First, make the shape thicker at the bottom, so it's keyed into the ground

Second, have the top of the concrete a few inches below ground level. That way it'll be easy to cover over the pier with earth / grass when it's time to say goodbye to it.

Edited by pete_l

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Done 2 pier bases for my PierTech pier, both were 3ft in depth and 18" square. Both sites had decent soil, no clay. No issues on the first in 2 years, second one is only a couple of weeks old so early days yet.

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Would a posh bag be sufficient protection? I've seen one made of heat reflecting materials I can't find the link of at this time... but still I'm worried about possible heat, frost and condensation that might happen. Any tips?

is this what you were looking for

http://www.widescreen-centre.co.uk/Catalogue/365%20Series%20Covers.html

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On the pier, as said already I've gone for the guidelines on the Altair Astro page. The top will be easily hidden by decking if I ever decide to remove it.

The cover, the telegizmos covers are what I'm looking at, although I've not quite hit the order button yet while I work out what size to go for.

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If you have got clay soils they can shrink in hot weather and swell in the wet. A simple test if the clay is shrinkable is get hold of a lump and roll it in your hands if it resembles plasticine and stays in a firm ball then it's likely to be shinkable clay. If it is, then the rule of thumb for a foundation is to go down a mimimum of 1m to get out of th shrinkable zone in the UK. if you do decide to go shallower make sure you leave plenty of flexibility to re-level the pier should the foundation move.

A member NLO told me his pier is now un-useable as he did not dig a deep enough foundation in clay soils, but it took several years of long hot summers!

At the end of the day if it is to be permenant you don't want to do it over again so do it right first time. But if we have summers like the last 2 you won't need to worry about shrinkage!!!!

If your clay is anything like it is here it's a bitch to dig out!

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if you do decide to go shallower make sure you leave plenty of flexibility to re-level the pier should the foundation move.
I thought we'd come to the conclusion that piers do NOT need to be level for G.E mounts? Just so long as you can re-do your polar alignment (and the thing won't fall over), any orientation is usable.

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The hole has been dug and filled with concrete. Actually the builder got carried away and went a bit deeper and wider than I originally requested, doing about 60x60x100+ compared to the requested 40x40x90. This was in order to make it easier to dig the hole, although he might not have been thinking it was easy when it came to hand mixing the concrete. He claims he hit rock at the bottom, so I might have more support than I thought.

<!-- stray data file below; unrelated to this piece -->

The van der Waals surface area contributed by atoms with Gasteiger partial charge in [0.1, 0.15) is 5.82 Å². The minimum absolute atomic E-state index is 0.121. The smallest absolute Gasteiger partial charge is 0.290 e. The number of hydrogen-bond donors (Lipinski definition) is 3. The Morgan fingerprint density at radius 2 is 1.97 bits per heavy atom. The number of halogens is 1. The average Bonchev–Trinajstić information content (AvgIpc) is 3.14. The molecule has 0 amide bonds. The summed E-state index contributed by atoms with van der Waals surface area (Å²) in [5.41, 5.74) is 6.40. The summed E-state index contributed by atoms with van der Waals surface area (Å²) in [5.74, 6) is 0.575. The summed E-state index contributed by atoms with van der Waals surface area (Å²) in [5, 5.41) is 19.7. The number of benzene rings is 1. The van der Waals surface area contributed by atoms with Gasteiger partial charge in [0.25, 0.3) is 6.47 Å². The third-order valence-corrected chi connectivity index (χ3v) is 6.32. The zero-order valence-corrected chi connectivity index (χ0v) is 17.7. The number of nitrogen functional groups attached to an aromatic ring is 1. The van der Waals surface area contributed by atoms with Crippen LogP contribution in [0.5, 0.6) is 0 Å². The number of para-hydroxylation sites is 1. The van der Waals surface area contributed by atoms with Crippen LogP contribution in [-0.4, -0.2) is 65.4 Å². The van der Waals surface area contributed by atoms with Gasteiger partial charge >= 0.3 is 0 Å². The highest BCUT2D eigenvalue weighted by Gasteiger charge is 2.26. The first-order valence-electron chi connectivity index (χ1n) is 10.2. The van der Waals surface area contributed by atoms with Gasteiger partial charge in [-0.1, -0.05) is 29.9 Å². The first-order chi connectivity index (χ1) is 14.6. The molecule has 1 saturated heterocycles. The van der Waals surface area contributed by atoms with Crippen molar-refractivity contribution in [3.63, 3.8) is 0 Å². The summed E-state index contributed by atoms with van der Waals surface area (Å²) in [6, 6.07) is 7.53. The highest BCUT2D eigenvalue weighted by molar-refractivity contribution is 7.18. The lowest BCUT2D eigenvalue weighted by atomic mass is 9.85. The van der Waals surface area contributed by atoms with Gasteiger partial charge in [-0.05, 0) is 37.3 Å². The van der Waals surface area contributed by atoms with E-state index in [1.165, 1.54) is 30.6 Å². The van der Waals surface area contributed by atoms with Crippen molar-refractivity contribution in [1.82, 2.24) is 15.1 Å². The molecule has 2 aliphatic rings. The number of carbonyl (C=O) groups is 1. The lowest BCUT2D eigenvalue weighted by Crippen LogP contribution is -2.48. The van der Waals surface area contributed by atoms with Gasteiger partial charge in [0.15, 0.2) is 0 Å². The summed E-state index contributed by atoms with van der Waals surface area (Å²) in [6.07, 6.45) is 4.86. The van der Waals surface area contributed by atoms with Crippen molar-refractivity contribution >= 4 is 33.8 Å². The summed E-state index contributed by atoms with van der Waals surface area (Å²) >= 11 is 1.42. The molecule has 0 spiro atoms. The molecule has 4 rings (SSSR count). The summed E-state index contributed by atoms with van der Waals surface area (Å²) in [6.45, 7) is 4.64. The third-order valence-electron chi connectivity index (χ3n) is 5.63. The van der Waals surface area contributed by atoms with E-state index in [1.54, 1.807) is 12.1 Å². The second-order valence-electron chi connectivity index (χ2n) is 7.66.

Anyway, that's left alone to set now, and I just have to resist the temptation to have a look at it. The pier, when it eventually goes in place, doesn't need to be perfectly level as this one has an adjustable top plate.

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is this what you were looking for

http://www.widescree...ies Covers.html

I think these are great, Ive had mine for a couple of months now (the 365 type) for my c.925/NEQ6, early days but so far no problems at all.

They are expensive but I got my direct from the states...... AND saved myself a few quid.... Rip Off Britain or what ? !!

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For a covering system that seems to work very well have a look here: http://stargazerslounge.com/topic/122340-a-homemade-freestanding-pier/page__hl__%20freestanding%20%20pier__st__20 The upturned plastic bin does most of the work in protecting the mount, the covers just keep the water at bay. Hope it gives you some ideas.

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Hi GlassWalker

Is your pier now in place and up and running.

Only I'm looking at the Altair Astro myself and would welcome your opinion.

Thanks

Mike

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It's partially set up. Enough to use, but not a final install. When I stop being lazy I want to level the pier a bit more. This isn't essential as you can correct for it on the top plate, but cosmetically I have a slight lean I want to tune out. It does pretty much what you expect it to. The only detail I overlooked myself is its height. When set up, it is quite a bit lower than the tripod that comes with the EQ6, so I find it uncomfortable to use visually. I did get the Skywatcher EQ6 extension separately to help with that, but that slips around too much so I can't use that without some physical modification I need to decide on at some point, perhaps next summer when days are long again.

On the installation, my smart idea of having the concrete base slightly below ground level might not be the wisest either, as I'm finding water collects there as the surrounding soil is saturated. The idea here is that in future if I want to move house it'll be easy to hide the base.

Also I'm finding the moisture I'm getting under the telegizmos cover is reducing. I have a theory on this... the sand I used to fill the pier may not be completely dry, so it is evaporating into the cover before condensing. Over time I hope it'll dry out then this'll stop happening.

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I think these are great, Ive had mine for a couple of months now (the 365 type) for my c.925/NEQ6, early days but so far no problems at all.

They are expensive but I got my direct from the states...... AND saved myself a few quid.... Rip Off Britain or what ? !!

Or get one of these

http://www.poundland.co.uk/product-range/a-z/chair-cover/

my EQ6 has been sat outside under one for a couple of months. No water ingress so far.